Douglas Bond is one of my favorite authors, and has been since, shortly after discovering my Scottish roots, we discovered and read his Crown & Covenant Trilogy, followed by his Faith & Freedom Trilogy.
In preparing for our upcoming 7th Annual 'Night Of Reformation' get-together, I just finished reading Mr. Bond's latest book, The Hammer of the Huguenots, and, I must say, Douglas Bond never ceases to amaze me with his wisdom and insight into Reformation history and the abillity to make it come alive for me...urging me to dig futher into my own family history and imagining what it must have been like for those that came before me. Even though I have Huguenot history in my own family (my fifth great-aunt, Catherine Sherrill was married to General John Sevier, who was of French Huguenot descent), it is an area of family history that I had never thought to investigate before. The Hammer of the Huguenots was so good! Through it's pages I was spiritually humbled and, in the flesh, I am now challenged to dig deeper into the roots of my own extended Huguenot roots.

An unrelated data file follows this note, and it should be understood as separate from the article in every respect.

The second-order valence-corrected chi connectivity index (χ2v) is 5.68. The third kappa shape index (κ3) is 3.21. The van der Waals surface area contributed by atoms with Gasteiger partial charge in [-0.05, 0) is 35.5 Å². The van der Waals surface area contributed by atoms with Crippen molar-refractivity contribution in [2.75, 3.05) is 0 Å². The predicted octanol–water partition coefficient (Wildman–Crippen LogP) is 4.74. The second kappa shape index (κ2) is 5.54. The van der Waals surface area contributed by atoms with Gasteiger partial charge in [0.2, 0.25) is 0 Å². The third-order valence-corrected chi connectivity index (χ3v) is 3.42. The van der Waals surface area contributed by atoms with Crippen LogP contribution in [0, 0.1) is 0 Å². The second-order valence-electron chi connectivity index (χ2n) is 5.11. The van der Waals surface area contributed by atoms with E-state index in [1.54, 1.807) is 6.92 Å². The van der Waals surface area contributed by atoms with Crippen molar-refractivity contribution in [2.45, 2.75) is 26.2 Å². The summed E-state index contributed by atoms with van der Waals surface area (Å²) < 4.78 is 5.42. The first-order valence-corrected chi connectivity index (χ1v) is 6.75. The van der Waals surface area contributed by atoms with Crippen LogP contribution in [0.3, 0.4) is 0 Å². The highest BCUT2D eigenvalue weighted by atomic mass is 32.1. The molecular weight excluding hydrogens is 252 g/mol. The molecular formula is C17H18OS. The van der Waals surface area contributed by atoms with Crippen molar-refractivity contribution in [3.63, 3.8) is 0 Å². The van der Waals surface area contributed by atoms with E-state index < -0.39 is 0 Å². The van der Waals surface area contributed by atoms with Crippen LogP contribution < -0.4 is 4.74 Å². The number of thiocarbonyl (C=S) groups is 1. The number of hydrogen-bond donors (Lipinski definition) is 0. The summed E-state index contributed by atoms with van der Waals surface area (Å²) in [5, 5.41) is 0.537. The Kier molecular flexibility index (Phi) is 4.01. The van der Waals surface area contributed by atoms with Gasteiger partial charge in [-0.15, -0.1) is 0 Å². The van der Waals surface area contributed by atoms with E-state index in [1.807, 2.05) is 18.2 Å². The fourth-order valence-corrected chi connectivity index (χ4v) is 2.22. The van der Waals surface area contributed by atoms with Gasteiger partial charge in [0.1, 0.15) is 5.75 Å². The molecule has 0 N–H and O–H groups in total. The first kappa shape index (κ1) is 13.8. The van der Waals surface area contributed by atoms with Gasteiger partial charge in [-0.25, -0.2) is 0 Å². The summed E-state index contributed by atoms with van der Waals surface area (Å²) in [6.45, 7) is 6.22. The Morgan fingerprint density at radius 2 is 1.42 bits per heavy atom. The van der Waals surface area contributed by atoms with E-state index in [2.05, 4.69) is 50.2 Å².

In The Hammer of the Huguenots Douglas Bond tells the story of Phillippe, a quiet, hard-working, sixteenth-century shipwright apprentice, who, as full-scale war is breaking out in France as intense religious conflict, finds himself entangled in the trouble whether he likes it or not. His closest friends have defyed the state church by embracing the gospel proclaimed by church Reformers and Phillipe must make a choice.
As with all of the previous books that I've read of Douglas Bond's, Mr. Bond has skillfully woven fact and fiction together drawing me into the pages of the book...into the setting and time period. So much so, in fact, that during the final chapter of The Hammer of the Huguenots, as Phillipe comes to a realization of the choice he has made, I found myself in tears. I could actually feel his heart.
Bravo, Mr. Bond! I never get tired of reading your books and I am anxiously looking forward to whatever is next!
Blessing To All,